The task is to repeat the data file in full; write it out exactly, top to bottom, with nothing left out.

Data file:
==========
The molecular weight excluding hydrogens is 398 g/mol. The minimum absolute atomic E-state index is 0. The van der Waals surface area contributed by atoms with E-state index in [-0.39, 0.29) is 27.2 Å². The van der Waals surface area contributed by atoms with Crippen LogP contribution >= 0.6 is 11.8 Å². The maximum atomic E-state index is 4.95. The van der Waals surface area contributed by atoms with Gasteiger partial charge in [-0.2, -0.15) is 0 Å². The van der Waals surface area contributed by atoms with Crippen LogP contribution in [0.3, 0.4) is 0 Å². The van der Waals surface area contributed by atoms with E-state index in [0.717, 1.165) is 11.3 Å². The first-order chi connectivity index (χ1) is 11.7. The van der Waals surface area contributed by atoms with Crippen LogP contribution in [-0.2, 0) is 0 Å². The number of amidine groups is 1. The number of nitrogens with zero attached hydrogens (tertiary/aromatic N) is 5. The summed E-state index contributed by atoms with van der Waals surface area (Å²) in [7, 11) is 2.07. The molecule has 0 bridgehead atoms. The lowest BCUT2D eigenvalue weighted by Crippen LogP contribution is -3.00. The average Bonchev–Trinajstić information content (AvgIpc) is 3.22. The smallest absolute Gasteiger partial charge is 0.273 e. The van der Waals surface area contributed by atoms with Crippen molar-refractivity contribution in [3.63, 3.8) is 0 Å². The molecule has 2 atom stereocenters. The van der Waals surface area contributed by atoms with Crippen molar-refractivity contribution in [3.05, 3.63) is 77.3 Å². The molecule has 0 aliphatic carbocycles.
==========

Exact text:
The molecular weight excluding hydrogens is 398 g/mol. The minimum absolute atomic E-state index is 0. The van der Waals surface area contributed by atoms with E-state index in [-0.39, 0.29) is 27.2 Å². The van der Waals surface area contributed by atoms with Crippen LogP contribution >= 0.6 is 11.8 Å². The maximum atomic E-state index is 4.95. The van der Waals surface area contributed by atoms with Gasteiger partial charge in [-0.2, -0.15) is 0 Å². The van der Waals surface area contributed by atoms with Crippen LogP contribution in [0.3, 0.4) is 0 Å². The van der Waals surface area contributed by atoms with E-state index in [0.717, 1.165) is 11.3 Å². The first-order chi connectivity index (χ1) is 11.7. The van der Waals surface area contributed by atoms with Crippen LogP contribution in [-0.2, 0) is 0 Å². The number of amidine groups is 1. The number of nitrogens with zero attached hydrogens (tertiary/aromatic N) is 5. The summed E-state index contributed by atoms with van der Waals surface area (Å²) in [7, 11) is 2.07. The molecule has 0 bridgehead atoms. The lowest BCUT2D eigenvalue weighted by Crippen LogP contribution is -3.00. The average Bonchev–Trinajstić information content (AvgIpc) is 3.22. The smallest absolute Gasteiger partial charge is 0.273 e. The van der Waals surface area contributed by atoms with Crippen molar-refractivity contribution in [3.63, 3.8) is 0 Å². The molecule has 2 atom stereocenters. The van der Waals surface area contributed by atoms with Crippen molar-refractivity contribution in [3.05, 3.63) is 77.3 Å². The molecule has 0 aliphatic carbocycles.